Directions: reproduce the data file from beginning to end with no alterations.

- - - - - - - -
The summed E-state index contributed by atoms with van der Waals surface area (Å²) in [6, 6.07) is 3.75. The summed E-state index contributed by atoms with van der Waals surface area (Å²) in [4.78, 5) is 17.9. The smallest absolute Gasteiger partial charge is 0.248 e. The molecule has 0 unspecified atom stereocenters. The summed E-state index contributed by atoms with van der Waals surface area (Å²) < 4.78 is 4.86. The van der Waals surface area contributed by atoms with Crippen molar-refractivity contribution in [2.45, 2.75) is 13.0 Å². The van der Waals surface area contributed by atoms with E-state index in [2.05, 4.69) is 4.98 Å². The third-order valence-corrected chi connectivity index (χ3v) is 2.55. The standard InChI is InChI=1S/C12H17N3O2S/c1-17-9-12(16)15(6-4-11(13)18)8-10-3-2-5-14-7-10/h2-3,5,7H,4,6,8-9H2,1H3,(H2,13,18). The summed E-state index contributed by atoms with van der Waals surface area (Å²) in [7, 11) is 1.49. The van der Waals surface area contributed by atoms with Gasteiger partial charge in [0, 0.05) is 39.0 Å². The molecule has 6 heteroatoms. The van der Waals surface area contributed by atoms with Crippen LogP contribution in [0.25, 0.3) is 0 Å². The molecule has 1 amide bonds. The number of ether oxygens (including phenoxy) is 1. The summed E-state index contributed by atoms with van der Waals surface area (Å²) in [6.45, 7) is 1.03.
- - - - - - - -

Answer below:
The summed E-state index contributed by atoms with van der Waals surface area (Å²) in [6, 6.07) is 3.75. The summed E-state index contributed by atoms with van der Waals surface area (Å²) in [4.78, 5) is 17.9. The smallest absolute Gasteiger partial charge is 0.248 e. The molecule has 0 unspecified atom stereocenters. The summed E-state index contributed by atoms with van der Waals surface area (Å²) < 4.78 is 4.86. The van der Waals surface area contributed by atoms with Crippen molar-refractivity contribution in [2.45, 2.75) is 13.0 Å². The van der Waals surface area contributed by atoms with E-state index in [2.05, 4.69) is 4.98 Å². The third-order valence-corrected chi connectivity index (χ3v) is 2.55. The standard InChI is InChI=1S/C12H17N3O2S/c1-17-9-12(16)15(6-4-11(13)18)8-10-3-2-5-14-7-10/h2-3,5,7H,4,6,8-9H2,1H3,(H2,13,18). The summed E-state index contributed by atoms with van der Waals surface area (Å²) in [7, 11) is 1.49. The van der Waals surface area contributed by atoms with Gasteiger partial charge in [0, 0.05) is 39.0 Å². The molecule has 6 heteroatoms. The van der Waals surface area contributed by atoms with Crippen LogP contribution in [0.25, 0.3) is 0 Å². The molecule has 1 amide bonds. The number of ether oxygens (including phenoxy) is 1. The summed E-state index contributed by atoms with van der Waals surface area (Å²) in [6.45, 7) is 1.03.